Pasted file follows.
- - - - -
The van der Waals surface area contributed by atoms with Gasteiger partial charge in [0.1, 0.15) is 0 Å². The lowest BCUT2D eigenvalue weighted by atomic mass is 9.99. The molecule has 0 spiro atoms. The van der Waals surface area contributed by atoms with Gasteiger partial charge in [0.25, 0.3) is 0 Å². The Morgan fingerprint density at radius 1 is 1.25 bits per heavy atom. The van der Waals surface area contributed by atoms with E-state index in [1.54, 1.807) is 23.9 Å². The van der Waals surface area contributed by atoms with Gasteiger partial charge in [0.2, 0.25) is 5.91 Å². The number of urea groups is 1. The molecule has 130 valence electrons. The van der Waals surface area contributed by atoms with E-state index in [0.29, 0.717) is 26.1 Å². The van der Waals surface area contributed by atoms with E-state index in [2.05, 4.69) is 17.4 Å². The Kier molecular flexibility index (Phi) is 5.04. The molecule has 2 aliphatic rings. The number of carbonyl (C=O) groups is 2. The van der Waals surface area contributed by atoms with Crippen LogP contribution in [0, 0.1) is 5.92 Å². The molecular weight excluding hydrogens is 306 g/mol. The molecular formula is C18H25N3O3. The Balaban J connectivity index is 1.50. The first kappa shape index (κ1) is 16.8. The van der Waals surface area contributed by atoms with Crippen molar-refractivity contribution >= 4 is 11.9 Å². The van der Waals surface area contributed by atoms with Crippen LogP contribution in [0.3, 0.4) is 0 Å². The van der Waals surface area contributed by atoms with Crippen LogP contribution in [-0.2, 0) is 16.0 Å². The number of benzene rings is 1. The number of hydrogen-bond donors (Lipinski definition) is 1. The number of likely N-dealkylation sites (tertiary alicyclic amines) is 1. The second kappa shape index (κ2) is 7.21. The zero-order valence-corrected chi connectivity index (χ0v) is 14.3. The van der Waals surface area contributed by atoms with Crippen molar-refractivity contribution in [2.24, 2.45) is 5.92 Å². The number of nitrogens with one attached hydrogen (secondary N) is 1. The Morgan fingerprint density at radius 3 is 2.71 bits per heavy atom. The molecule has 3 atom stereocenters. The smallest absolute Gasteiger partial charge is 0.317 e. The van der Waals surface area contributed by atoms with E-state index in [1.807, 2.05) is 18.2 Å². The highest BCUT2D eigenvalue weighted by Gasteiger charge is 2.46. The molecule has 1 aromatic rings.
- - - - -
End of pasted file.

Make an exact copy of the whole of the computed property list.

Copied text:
The van der Waals surface area contributed by atoms with Gasteiger partial charge in [0.1, 0.15) is 0 Å². The lowest BCUT2D eigenvalue weighted by atomic mass is 9.99. The molecule has 0 spiro atoms. The van der Waals surface area contributed by atoms with Gasteiger partial charge in [0.25, 0.3) is 0 Å². The Morgan fingerprint density at radius 1 is 1.25 bits per heavy atom. The van der Waals surface area contributed by atoms with E-state index in [1.54, 1.807) is 23.9 Å². The van der Waals surface area contributed by atoms with Gasteiger partial charge in [0.2, 0.25) is 5.91 Å². The number of urea groups is 1. The molecule has 130 valence electrons. The van der Waals surface area contributed by atoms with E-state index in [0.29, 0.717) is 26.1 Å². The van der Waals surface area contributed by atoms with E-state index in [2.05, 4.69) is 17.4 Å². The Kier molecular flexibility index (Phi) is 5.04. The molecule has 2 aliphatic rings. The number of carbonyl (C=O) groups is 2. The van der Waals surface area contributed by atoms with Crippen LogP contribution in [0, 0.1) is 5.92 Å². The molecular weight excluding hydrogens is 306 g/mol. The molecular formula is C18H25N3O3. The Balaban J connectivity index is 1.50. The first kappa shape index (κ1) is 16.8. The van der Waals surface area contributed by atoms with Crippen molar-refractivity contribution >= 4 is 11.9 Å². The van der Waals surface area contributed by atoms with Crippen LogP contribution in [0.3, 0.4) is 0 Å². The van der Waals surface area contributed by atoms with Crippen LogP contribution in [-0.2, 0) is 16.0 Å². The number of benzene rings is 1. The number of hydrogen-bond donors (Lipinski definition) is 1. The number of likely N-dealkylation sites (tertiary alicyclic amines) is 1. The second kappa shape index (κ2) is 7.21. The zero-order valence-corrected chi connectivity index (χ0v) is 14.3. The van der Waals surface area contributed by atoms with Crippen molar-refractivity contribution in [2.24, 2.45) is 5.92 Å². The number of nitrogens with one attached hydrogen (secondary N) is 1. The Morgan fingerprint density at radius 3 is 2.71 bits per heavy atom. The molecule has 3 atom stereocenters. The smallest absolute Gasteiger partial charge is 0.317 e. The van der Waals surface area contributed by atoms with E-state index in [1.807, 2.05) is 18.2 Å². The highest BCUT2D eigenvalue weighted by Gasteiger charge is 2.46. The molecule has 1 aromatic rings.